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Social Change Project

The Jeter's Leaders Social Change Project is a week-long event created to share one of the Turn 2 Foundation's core principles with communities across the country.

The New York and Kalamazoo Jeter's Leaders come together to make a positive difference in an area outside their hometowns. This journey brings the program's participants to a new city every year, where they complete a community service initiative intended to inspire social change.

As part of the Social Change Project, the Jeter's Leaders also have the opportunity to tour the host city, visit colleges in the area and attend various informational sessions, all with the goal of broadening their horizons and helping them become stronger citizens.

While the Jeter's Leaders learn and grow as young men and women through their experience, they also hope to serve as role models for others, inspiring the ideals that drive the Turn 2 Foundation: academic excellence, positive behavior, healthy lifestyles, leadership and social change. That is why the Social Change Project is a cornerstone of the Jeter's Leaders program.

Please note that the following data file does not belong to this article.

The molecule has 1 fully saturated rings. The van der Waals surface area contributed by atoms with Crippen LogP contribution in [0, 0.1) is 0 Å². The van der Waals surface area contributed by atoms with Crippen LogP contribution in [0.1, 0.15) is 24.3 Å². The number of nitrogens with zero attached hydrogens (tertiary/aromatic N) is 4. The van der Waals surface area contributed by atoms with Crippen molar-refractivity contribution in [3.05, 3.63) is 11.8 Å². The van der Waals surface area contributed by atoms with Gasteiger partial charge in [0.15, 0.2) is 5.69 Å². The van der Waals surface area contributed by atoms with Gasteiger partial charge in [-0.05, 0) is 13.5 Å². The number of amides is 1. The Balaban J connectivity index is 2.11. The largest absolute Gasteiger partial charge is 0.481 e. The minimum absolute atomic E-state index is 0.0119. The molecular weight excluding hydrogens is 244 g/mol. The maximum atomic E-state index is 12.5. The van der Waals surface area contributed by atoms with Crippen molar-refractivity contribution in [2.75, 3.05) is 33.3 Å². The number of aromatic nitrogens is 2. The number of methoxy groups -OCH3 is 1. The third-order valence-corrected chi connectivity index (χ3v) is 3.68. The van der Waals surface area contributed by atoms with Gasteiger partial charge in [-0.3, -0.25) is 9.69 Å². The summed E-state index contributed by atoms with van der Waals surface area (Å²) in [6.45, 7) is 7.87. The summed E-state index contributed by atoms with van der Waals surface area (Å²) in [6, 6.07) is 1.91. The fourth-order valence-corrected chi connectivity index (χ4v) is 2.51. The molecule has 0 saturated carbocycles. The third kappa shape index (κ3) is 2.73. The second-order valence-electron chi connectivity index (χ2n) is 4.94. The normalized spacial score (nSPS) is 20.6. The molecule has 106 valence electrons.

2017 Jeter's Leaders Social Change Project
New Orleans, La.
July 31-Aug. 4, 2017

 Watch: Video recap
  Photo gallery

More than 100 high school students from the Turn 2 Foundation's signature Jeter's Leaders program traveled to New Orleans to help make a difference in the community as part of their 2017 Social Change Project.

The week-long initiative culminated with a service project at Einstein Charter School -- in partnership with Goldman Sachs Community TeamWorks -- where the Leaders spent the day painting offices, classrooms and the school's theater, and also built trophy cases. These improvements will be enjoyed by 600 high school and middle school students ranging from sixth through 10th grade. The Turn 2 Foundation also presented a $10,000 donation to Einstein Charter School.